Clapp, Jayne and Francis. The opinion of the court was delivered by Clapp, S.j.a.d.
[41 NJSuper Page 565] Mrs. Pasquale Romano, one of the daughters of Antonio Maglio and a beneficiary under his will, moved before the Superior Court, Chancery Division, to set aside an order entered by it approving certain sales of his lands. The motion was denied. She now appeals from the order denying her motion, claiming that the order
approving the sales was void because of a lack of jurisdiction over her and a denial of procedural due process.
In 1952 she, Pasquale Romano and Rocco Caruso, who were appointed by the will as executors and trustees, commenced this action as an action of ejectment. Four other daughters of the testator counterclaimed demanding, inter alia , that the court "take jurisdiction of the administration" of his estate, that plaintiffs be removed as trustees and that the will be construed, particularly Paragraph Eleventh:
"I direct my Trustees to give first preference in the sale of any part or all of my real estate to my children."
It may be noted, in passing, that this provision of the will had been previously construed to a certain extent by the Chancery Division in an unreported case, Forbringer v. Romano , affirmed on other grounds, 10 N.J. Super. 175 (App. Div. 1950).
On February 27, 1953, pursuant to a stipulation of settlement, a final judgment was entered by consent on the complaint in ejectment and the counterclaim. The judgment directed the trustees to sell "all of the real estate" left by the testator within 90 days, as more fully specified in the judgment, and it further provided in paragraph 6:
"Any of the parties hereto shall have leave to apply to the court for further directions or relief at the foot of this judgment."
Thereafter, during the next 17 months the counterclaimants, obviously proceeding under paragraph 6 of the judgment, filed four petitions in the cause: two of them leading to orders attempting to effect a sale of the lands; the third leading to orders removing the above-mentioned executors and trustees for malfeasance and adjudging them in contempt of court; and the fourth to an order appointing the Howard Savings Institution, as substituted administrator with the will annexed and substituted trustee, and also joining Mrs. Romano and others, individually, as parties defendant to the counterclaim (she had theretofore been a party merely in her capacity as one of the executors and trustees).
Thereafter the Howard Savings Institution, obviously also applying for further directions at the foot of the final judgment, filed a petition dealing with contracts entered into by petitioner, subject to the approval of the court, for the sale of all the testator's realty. In the petition was set forth paragraph Eleventh of the will, which, as above stated, gave the children a first preference in the sale of any part or all of the testator's realty. The petition demands judgment approving these sales and authorizing the petitioner to make conveyances of the lands to the respective purchasers free from any preference. An order to show cause issued on the petition, and on February 11, 1955 an order was entered in accordance with the demands of the petition.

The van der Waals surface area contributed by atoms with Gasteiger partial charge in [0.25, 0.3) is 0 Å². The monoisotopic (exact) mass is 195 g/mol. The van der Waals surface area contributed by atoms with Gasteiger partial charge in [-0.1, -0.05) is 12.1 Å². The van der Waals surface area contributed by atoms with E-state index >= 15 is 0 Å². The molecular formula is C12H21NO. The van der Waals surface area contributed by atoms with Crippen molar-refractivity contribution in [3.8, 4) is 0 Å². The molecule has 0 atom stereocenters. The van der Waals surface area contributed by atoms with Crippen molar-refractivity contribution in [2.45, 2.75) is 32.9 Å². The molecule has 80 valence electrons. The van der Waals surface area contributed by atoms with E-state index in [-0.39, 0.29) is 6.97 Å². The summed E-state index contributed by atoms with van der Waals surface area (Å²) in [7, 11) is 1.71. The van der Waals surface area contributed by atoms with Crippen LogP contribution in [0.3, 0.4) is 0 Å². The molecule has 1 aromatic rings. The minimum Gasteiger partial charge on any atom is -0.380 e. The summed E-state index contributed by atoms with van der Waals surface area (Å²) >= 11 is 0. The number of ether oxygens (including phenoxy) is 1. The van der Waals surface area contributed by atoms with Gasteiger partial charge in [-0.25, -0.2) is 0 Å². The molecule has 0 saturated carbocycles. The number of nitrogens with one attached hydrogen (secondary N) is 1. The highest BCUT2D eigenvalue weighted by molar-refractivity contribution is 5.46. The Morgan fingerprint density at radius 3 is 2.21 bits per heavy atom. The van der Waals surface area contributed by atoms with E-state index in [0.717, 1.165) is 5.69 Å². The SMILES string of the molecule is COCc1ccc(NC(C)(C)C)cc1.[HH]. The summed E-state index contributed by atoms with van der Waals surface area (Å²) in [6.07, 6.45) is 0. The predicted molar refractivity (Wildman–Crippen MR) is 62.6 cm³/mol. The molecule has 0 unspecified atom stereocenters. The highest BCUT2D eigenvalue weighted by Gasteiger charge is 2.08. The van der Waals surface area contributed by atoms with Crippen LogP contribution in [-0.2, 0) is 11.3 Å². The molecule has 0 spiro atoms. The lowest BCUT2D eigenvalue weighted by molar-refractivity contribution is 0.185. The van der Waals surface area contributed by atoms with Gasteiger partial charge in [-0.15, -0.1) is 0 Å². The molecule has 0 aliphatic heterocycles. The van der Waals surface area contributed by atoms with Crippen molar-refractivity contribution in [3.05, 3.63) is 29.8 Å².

Eleven and a half months later Mrs. Romano moved to set aside this order, but the motion was denied by Judge Sullivan by order of March 23, 1956. She then made a motion before this court under R.R. 2:2-3 for leave to appeal from the order of March 23, 1956. At that posture of the case she assumed the order was interlocutory.
We have not yet had occasion to discuss our practice under that rule, and it may be helpful to make some general observations on the matter. We grant leave under the rule only "in the exceptional cases where, on a balance of interests, justice suggests the need for a review" of an interlocutory order. Appeal of Pennsylvania Railroad Co. , 20 N.J. 398, 409 (1956). Indeed, the power given to this court by the rule is very sparingly exercised by us. In the usual case, the application to us is made prior to a final judgment, and we then have regard for the strong public interest in uninterrupted proceedings at the trial level with a single and complete review. Appeal of Pennsylvania Railroad Co., supra; Trecartin v. Mahony-Troast Construction Co. , 21 N.J. 1, 6 (1956); City of Newark v. Division of Tax Appeals, Dept. of Treasury , 7 N.J. 8, 12 (1951).
We will not grant leave to appeal in order to correct minor injustices, such as those commonly attendant on orders erroneously granting or denying interrogatories or discovery. Redress ...